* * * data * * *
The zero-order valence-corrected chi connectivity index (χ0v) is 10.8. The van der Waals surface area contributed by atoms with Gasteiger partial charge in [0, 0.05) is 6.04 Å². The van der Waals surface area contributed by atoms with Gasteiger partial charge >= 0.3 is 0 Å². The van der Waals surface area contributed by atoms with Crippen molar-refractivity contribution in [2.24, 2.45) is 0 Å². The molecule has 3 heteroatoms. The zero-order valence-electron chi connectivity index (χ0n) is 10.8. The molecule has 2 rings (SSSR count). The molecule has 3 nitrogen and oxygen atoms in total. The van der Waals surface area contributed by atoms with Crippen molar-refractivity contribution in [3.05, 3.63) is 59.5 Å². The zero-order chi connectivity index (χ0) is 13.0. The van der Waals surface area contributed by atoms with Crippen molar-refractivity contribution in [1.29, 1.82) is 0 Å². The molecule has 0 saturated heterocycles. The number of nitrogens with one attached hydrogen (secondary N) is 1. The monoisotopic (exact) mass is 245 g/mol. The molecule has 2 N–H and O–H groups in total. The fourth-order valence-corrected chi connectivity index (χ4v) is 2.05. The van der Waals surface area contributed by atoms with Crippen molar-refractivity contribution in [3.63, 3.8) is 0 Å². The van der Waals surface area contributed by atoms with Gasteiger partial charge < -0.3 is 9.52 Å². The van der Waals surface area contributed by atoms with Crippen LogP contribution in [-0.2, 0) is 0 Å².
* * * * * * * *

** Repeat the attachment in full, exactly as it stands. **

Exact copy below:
The zero-order valence-corrected chi connectivity index (χ0v) is 10.8. The van der Waals surface area contributed by atoms with Gasteiger partial charge in [0, 0.05) is 6.04 Å². The van der Waals surface area contributed by atoms with Gasteiger partial charge >= 0.3 is 0 Å². The van der Waals surface area contributed by atoms with Crippen molar-refractivity contribution in [2.24, 2.45) is 0 Å². The molecule has 3 heteroatoms. The zero-order valence-electron chi connectivity index (χ0n) is 10.8. The molecule has 2 rings (SSSR count). The molecule has 3 nitrogen and oxygen atoms in total. The van der Waals surface area contributed by atoms with Crippen molar-refractivity contribution in [3.05, 3.63) is 59.5 Å². The zero-order chi connectivity index (χ0) is 13.0. The van der Waals surface area contributed by atoms with Crippen molar-refractivity contribution in [1.29, 1.82) is 0 Å². The molecule has 0 saturated heterocycles. The number of nitrogens with one attached hydrogen (secondary N) is 1. The monoisotopic (exact) mass is 245 g/mol. The molecule has 2 N–H and O–H groups in total. The fourth-order valence-corrected chi connectivity index (χ4v) is 2.05. The van der Waals surface area contributed by atoms with Crippen molar-refractivity contribution in [3.63, 3.8) is 0 Å². The van der Waals surface area contributed by atoms with Gasteiger partial charge < -0.3 is 9.52 Å². The van der Waals surface area contributed by atoms with Crippen LogP contribution in [-0.2, 0) is 0 Å².